Whenever you access a website, it begin with “HTTP” or “HTTPS“. It’s just an “S” the most, however it makes a biggest difference and it is necessary to know the specifications to find out if the navigation, in particular webpage is safe or not.
HTTP (Hyper Text Transfer Protocol) is a protocol, i.e. a certain rule that lets your computer to exchange data with a server that hosts a website. This means once connected using this protocol, machines can send and receive any text content – the codes that result in the web page accessed via the web browser.
The issue with HTTP is that in Wi-Fi networks or other favorable connections to phishing (wire fraud) and hackers, malicious people can cross the road and intercept data transmitted relatively ease. Hence, the HTTP connection is considered as insecure.
Whereas, the HTTPS (Hyper Text Transfer Protocol Secure), which inserts a layer of protection in data transmission between your computer system and the web server. On sites with HTTPS address, communication is encrypted, tremendously increasing the data security. It is as if client and web server talked a language that only the two understood, making it difficult to intercept the information.
To know if you are browsing a website with encryption, just check the address bar, where you can identify the HTTPS letters and usually a lock symbol denoting security. Additionally, you should see a banner with the name of the website as the secure connection also identifies websites through your certificate.
Protecting Yourself via HTTPS
You actually rely on which websites provide support for such type of connection to take advantage of the encoding. But, in many cases, the secure connection is available however, must be enabled manually, if you want more privacy.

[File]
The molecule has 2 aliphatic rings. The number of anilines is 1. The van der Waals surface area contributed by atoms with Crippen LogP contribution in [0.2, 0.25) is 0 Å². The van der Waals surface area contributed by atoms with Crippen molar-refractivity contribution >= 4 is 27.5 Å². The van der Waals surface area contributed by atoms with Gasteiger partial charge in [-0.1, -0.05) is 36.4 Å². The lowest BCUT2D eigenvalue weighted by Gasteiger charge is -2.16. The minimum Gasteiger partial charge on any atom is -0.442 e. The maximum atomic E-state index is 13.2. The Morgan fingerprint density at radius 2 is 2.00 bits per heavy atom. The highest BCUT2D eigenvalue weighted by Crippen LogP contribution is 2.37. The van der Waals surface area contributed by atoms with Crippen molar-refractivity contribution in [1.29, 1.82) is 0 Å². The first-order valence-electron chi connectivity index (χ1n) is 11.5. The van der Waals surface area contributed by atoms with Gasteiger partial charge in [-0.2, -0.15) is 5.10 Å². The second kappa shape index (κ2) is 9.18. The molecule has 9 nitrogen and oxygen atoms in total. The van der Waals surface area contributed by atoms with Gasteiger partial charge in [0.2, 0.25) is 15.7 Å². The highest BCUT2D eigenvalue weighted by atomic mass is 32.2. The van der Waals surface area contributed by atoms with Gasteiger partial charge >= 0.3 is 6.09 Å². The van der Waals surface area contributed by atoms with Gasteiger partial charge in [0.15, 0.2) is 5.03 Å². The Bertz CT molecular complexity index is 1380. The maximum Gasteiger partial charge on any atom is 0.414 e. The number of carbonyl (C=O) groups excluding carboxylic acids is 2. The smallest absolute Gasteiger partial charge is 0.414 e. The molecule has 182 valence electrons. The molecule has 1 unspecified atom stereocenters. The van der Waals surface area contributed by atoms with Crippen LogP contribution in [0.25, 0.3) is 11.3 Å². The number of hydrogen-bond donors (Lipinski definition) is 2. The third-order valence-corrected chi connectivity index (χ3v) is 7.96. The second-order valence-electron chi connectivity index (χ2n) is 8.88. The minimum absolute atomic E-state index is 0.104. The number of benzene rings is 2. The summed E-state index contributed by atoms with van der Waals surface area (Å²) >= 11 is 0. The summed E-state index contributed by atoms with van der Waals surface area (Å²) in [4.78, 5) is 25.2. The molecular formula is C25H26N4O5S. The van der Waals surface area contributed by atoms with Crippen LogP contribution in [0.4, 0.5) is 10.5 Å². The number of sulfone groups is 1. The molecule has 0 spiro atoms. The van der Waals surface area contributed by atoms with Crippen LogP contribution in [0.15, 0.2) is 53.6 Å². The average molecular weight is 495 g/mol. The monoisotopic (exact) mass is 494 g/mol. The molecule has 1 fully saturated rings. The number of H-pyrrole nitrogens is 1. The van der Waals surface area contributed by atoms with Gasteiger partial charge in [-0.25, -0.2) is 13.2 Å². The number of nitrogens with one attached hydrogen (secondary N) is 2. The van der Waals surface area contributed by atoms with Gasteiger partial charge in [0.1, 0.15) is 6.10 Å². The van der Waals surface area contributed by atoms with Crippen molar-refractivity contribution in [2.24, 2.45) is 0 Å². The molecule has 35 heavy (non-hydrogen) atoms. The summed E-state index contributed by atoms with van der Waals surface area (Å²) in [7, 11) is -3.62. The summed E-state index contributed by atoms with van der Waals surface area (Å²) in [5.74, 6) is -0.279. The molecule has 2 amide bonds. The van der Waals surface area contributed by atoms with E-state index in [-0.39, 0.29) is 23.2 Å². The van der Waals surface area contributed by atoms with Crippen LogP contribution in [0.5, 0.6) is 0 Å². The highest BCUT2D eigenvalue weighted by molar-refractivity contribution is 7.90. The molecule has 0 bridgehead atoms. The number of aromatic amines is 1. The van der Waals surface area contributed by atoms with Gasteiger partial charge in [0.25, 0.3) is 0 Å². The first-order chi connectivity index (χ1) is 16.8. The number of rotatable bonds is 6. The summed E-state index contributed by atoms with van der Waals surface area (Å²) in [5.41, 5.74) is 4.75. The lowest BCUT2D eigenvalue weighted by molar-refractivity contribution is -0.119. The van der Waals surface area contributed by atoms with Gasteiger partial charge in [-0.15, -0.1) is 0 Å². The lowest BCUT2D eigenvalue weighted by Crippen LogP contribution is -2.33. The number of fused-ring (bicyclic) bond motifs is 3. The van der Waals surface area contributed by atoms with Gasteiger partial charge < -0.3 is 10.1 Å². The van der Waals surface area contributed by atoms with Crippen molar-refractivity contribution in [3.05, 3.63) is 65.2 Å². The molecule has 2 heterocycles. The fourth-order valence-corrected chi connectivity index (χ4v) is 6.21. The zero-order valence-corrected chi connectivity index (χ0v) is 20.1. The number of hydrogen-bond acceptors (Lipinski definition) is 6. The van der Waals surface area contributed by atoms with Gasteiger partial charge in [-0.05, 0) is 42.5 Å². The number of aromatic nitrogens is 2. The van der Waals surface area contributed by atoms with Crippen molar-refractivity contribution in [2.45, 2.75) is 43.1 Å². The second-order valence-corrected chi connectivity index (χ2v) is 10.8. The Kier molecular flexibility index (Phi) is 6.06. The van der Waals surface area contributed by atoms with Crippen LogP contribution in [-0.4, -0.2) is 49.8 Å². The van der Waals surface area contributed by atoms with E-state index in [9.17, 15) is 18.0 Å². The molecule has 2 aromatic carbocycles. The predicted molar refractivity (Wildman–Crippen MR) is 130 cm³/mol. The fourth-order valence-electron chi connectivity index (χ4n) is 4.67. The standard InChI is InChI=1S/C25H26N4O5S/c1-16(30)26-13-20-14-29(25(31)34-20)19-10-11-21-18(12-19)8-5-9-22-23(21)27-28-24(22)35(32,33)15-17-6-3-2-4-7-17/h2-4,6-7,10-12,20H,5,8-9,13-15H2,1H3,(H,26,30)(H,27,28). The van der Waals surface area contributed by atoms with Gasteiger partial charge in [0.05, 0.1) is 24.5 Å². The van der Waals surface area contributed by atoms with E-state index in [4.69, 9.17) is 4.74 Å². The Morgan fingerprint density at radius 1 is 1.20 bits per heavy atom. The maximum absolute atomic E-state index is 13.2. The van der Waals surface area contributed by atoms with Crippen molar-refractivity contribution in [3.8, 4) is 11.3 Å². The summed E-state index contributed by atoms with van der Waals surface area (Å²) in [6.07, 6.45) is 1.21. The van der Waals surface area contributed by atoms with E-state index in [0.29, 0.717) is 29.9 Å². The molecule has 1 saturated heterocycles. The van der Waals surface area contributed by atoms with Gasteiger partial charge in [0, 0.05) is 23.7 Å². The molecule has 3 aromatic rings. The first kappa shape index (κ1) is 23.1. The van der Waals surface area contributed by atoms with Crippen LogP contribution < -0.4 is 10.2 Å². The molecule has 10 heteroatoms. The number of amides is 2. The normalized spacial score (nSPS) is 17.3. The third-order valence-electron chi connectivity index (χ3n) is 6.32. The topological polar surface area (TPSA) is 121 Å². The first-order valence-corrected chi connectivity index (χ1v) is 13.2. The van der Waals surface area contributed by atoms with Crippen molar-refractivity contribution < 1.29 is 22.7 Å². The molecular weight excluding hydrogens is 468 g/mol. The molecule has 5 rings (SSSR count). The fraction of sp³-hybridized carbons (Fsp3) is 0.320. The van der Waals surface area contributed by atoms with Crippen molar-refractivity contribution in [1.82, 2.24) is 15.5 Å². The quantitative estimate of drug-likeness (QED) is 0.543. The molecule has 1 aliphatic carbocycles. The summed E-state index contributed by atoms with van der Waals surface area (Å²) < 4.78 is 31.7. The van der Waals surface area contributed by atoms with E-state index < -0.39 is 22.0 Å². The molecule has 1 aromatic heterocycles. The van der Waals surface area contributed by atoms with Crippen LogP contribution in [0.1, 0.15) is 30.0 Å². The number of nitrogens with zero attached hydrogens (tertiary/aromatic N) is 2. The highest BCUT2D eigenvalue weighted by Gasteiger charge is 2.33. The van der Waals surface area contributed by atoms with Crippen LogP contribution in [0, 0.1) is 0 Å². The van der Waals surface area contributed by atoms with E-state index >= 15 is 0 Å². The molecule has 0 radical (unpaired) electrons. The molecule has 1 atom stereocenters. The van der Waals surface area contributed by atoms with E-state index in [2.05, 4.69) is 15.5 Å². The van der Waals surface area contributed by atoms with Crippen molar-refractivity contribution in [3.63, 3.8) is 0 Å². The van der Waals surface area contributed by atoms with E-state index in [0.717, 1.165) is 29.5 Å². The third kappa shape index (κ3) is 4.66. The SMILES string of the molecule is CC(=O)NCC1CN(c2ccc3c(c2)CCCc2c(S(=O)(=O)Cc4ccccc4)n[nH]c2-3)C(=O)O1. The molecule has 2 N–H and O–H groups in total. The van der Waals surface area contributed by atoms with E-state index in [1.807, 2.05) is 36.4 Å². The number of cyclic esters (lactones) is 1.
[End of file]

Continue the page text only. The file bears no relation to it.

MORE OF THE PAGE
This is the case of Facebook, which added the HTTPS connection in 2011. By default, users of the social network access the website via HTTP, however this can be changed easily via your Profile settings. Other social networks like Twitter, Pinterest and Google+ also have access via HTTPS. Google, by the way, includes HTTPS up in their research in the search engine.
What’s important is to keep in mind that any online service that requires to enter a password to log-in or mainly send credit card data, need HTTPS connection. Due to this reason, Banks today, use HTTPs protocol to ensure the privacy of customers’ data.
Always try to use HTTPS on websites that provide the feature, and be careful when entering your information to unsecured pages, since there are significant chances that hackers may access information and passwords, using data for different purposes.
The easiest way to enable HTTPS is with extensions such as “HTTPS Everywhere” which available for Mozilla Firefox, Google Chrome and Opera. The application puts into action automatically encrypted connection on sites wherever possible. With this, the user avoids looking and enabling the safe option on every page you visit.
Precautions to be Taken
Remember that HTTPS is not perfect. Even if you have this type of connection active, stay tuned for fraud attempts. There are cases of phishing that take you to sites with HTTPS but actually is the wrong page – they create a secure connection between you and a fake server. In some situations, some websites mimic the lock symbol to attract unsuspecting, or even change the website icon that you believe is safe.
In the end, all the tips on safe navigation still apply. But since you know that the accessed website is true, always try to choose a secure connection. Although not foolproof, HTTPS is certainly safer than a conventional protocol.